Company: ActinicCustomer: Anything Left-HandedSubmitted by: DexterityDate: October 2000It can be bad enough getting the cork out of a bottle of wine when the party has reached that hazy state where nothing is quite what it seems and even the simplest task demands fierce concentration and several attempts to get it right. And if you’re one of the 90% or so of the population which is right-handed, imagine then trying to use a left-handed corkscrew.
It might well drive you to fruit juice, convinced that you should never drink again.Left-handers are used to coping in a right-handed world, of course, and would work out pretty quickly how to use a conventional corkscrew even when seriously under the influence. Knowing how to do it doesn’t make it any easier however, and a large number of items, designed for right-handers, are complex, tiring or difficult to use by left-handers. Common or garden scissors, particularly when the grips are moulded for right-handed comfort, can be especially awkward. Yet tools and the like are typically made with only right-handers in mind.
In an attempt to redress matters, a militant left-handed artist set up in 1970 in Brewer Street, in London’s Soho, the now famous shop Anything Left-Handed. One of the shop’s suppliers, a cutler, bought the business in 1980 and it’s now run by his son and daughter-in-law, Keith and Lauren Milsom, both left-handers like all the members of staff. From an initial stock of around forty items Anything Left-Handed now offers over two hundred specialist products and has expanded with franchises in Worcester, Edinburgh and Christchurch.Around fifteen years’ ago the company launched its regular mail-order catalogue with about 40 items and in November 1999 opened its ecommerce web site, implemented using Actinic Catalog, at www.AnythingLeft-Handed.
co.uk.”One of the exciting things about our site”, says Lauren Milsom, “is that it allows us to test products for sale before committing ourselves heavily to buying in stock.” Specialist left-handed products often need to be specially manufactured and neither the shop nor the mail order catalogue could rapidly identify whether or not something would sell in sufficient quantity to justify producing it. “Being a small shop we do not have vast numbers of customers passing through each day”, adds Lauren, “and so we can’t test market in the same way as a national chain might. The catalogue has a large circulation but is expensive to produce and has a long shelf life so isn’t really ideal for test marketing either.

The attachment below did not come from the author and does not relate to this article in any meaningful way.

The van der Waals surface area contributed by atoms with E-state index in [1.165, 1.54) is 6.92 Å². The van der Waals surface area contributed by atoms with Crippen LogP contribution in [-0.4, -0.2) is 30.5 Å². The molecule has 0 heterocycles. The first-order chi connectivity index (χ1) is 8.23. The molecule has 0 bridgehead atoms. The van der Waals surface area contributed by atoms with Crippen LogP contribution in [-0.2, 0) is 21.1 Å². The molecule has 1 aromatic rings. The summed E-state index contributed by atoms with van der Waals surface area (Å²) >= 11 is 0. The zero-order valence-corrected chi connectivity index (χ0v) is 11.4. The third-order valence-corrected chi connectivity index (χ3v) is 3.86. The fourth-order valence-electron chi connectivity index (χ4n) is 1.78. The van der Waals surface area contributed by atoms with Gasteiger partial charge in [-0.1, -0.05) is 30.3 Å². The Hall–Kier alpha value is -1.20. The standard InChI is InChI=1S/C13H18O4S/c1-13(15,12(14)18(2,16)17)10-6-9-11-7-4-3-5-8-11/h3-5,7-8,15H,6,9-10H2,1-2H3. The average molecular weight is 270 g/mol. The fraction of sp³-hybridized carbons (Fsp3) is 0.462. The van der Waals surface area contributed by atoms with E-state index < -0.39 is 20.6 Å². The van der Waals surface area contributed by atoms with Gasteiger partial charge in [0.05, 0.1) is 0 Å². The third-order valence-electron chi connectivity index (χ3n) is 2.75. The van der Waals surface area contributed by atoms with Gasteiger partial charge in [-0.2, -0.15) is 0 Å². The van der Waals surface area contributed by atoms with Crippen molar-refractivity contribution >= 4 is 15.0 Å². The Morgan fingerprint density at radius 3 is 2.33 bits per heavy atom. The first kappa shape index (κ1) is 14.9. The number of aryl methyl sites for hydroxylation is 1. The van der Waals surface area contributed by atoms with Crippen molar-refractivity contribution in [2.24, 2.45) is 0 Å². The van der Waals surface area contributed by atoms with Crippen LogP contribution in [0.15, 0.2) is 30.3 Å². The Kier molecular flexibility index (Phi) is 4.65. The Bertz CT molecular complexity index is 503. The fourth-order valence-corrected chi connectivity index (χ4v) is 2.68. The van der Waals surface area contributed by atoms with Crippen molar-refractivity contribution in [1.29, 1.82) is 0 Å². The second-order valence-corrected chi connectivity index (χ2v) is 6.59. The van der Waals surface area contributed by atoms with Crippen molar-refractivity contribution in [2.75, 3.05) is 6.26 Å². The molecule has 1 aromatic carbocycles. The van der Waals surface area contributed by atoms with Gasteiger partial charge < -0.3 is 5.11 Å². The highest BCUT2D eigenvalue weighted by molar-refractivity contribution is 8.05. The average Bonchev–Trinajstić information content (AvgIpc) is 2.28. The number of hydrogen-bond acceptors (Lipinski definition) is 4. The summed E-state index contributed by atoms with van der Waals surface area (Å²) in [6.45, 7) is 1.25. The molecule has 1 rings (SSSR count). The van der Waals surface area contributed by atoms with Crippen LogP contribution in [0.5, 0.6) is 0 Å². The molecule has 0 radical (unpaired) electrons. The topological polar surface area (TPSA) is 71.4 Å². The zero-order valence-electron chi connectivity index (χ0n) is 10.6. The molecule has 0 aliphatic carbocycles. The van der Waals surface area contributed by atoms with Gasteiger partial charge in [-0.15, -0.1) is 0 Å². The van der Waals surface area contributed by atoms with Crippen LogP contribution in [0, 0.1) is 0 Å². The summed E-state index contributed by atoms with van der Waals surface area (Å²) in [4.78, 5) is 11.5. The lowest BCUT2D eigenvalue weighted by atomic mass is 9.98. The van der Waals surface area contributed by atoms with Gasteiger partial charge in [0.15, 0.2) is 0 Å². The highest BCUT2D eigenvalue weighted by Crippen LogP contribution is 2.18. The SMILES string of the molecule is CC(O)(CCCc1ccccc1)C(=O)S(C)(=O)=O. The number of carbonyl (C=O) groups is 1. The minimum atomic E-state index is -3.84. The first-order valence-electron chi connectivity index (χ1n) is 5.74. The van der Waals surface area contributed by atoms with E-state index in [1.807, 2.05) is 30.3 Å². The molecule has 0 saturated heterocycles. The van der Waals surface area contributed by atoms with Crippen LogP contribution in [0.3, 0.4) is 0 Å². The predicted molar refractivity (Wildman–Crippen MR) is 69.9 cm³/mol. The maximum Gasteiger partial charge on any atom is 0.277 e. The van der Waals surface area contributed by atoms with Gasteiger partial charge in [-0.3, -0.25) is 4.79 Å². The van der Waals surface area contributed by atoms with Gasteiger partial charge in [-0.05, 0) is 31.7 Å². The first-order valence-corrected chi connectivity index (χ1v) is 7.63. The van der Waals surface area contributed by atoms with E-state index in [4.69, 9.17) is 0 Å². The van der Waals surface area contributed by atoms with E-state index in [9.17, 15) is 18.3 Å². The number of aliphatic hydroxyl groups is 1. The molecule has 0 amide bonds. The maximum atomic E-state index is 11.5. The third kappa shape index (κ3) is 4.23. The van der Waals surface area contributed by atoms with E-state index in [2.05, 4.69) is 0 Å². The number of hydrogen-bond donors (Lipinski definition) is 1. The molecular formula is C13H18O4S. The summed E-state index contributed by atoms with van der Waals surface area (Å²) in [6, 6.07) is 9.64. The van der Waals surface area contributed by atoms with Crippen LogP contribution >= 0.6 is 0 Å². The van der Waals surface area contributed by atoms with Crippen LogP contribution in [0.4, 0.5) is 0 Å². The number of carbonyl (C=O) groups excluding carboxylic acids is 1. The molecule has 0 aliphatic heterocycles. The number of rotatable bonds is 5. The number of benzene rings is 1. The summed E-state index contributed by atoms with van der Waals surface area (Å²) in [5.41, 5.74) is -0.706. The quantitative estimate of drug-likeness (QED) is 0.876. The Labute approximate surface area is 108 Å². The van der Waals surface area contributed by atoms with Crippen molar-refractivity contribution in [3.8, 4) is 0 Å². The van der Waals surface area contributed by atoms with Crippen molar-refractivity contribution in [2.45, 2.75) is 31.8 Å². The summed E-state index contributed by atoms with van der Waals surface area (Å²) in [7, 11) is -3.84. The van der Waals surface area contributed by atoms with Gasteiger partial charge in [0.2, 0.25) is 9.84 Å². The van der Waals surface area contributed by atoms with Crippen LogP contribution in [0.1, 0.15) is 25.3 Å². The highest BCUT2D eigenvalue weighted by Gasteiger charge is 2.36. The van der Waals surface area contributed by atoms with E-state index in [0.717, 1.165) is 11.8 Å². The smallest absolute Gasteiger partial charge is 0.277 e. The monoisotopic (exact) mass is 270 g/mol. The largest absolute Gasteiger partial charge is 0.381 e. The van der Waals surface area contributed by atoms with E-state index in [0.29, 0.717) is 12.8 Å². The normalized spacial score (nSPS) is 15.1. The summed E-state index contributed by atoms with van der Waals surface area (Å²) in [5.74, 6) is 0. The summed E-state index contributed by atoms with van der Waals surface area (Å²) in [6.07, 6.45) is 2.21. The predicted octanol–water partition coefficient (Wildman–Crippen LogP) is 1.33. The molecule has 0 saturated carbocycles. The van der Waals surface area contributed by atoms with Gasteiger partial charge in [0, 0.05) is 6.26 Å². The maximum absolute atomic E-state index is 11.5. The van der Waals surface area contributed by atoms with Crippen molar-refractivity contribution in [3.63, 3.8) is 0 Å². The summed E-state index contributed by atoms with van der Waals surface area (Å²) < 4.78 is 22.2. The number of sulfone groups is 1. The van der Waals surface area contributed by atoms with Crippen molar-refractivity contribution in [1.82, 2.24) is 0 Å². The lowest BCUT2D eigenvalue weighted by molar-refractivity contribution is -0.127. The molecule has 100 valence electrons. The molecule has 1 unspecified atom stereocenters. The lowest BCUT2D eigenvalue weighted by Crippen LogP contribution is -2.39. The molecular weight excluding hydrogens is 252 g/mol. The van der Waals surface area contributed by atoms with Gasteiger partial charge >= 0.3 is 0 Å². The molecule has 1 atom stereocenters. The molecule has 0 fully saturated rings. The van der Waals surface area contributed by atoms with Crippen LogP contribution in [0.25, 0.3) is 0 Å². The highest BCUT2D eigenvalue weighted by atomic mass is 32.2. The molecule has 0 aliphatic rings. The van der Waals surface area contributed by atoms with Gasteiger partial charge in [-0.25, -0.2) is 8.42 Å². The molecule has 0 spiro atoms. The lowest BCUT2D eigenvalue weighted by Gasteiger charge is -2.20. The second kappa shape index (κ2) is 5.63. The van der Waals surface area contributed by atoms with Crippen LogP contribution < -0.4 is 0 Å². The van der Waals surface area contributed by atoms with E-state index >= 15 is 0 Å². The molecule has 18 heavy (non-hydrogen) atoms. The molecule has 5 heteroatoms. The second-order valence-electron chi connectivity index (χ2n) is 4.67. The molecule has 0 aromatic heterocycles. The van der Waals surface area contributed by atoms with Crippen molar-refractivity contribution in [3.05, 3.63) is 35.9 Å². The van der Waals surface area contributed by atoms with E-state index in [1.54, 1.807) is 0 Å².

But the web site is excellent for this.””Our ecommerce software certainly helps facilitate this test marketing process”, remarks Lauren, “as it’s very easy to make changes to the products offered. A very definite plus factor was that it was simple to transfer our stock records from our Paradox-based system to Catalog and to keep the web site up to date this way.”Lauren and Keith Milsom asked a local web site developer, Jimi King of JK Web Design, to look into what was involved in developing a site for them and duly took his advice to install Catalog. “JK Web Design prepared the initial site for just £3000, but now we do all the work ourselves, including taking the photographs and updating the pages, so keeping costs to a minimum. We’re very impressed with Actinic Catalog and especially pleased with how easy it is for us to make and control changes.
“Apart from selling around 200 specialist items, Anything Left-Handed runs the Left-Handers Association and promotes 13th August annually as “left-handed awareness day”. “Anyone left-handed can join”, remarks Lauren, “and there’s been a huge increase in interest since we put club details on the web site. We’ve also found significantly growing interest in our products from around the world, particularly from Japan and North America.”The shop is now taking seven or eight online orders daily and finds that about 25% of its total sales are coming through the internet, an impressive figure after only a few months. Apart from welcoming Catalog’s ease of use, Lauren praises Actinic’s support highly, “Although we’ve not had to make much use of it “, she says, “their help line is extremely good and the advice they give is very positive and useful.”If you’re looking for a left-handed boomerang, a left-handed keyboard or mouse, or a float to make a left-handed plasterer extremely happy then check out www.
AnythingLeft-Handed.co.uk. And if you’re a left-hander, frustrated by using awkward tools or household appliances which don’t work naturally for you, you might find other products to make life easier. As for Actinic Catalog, it’s just as easy to use whichever hand is dominant.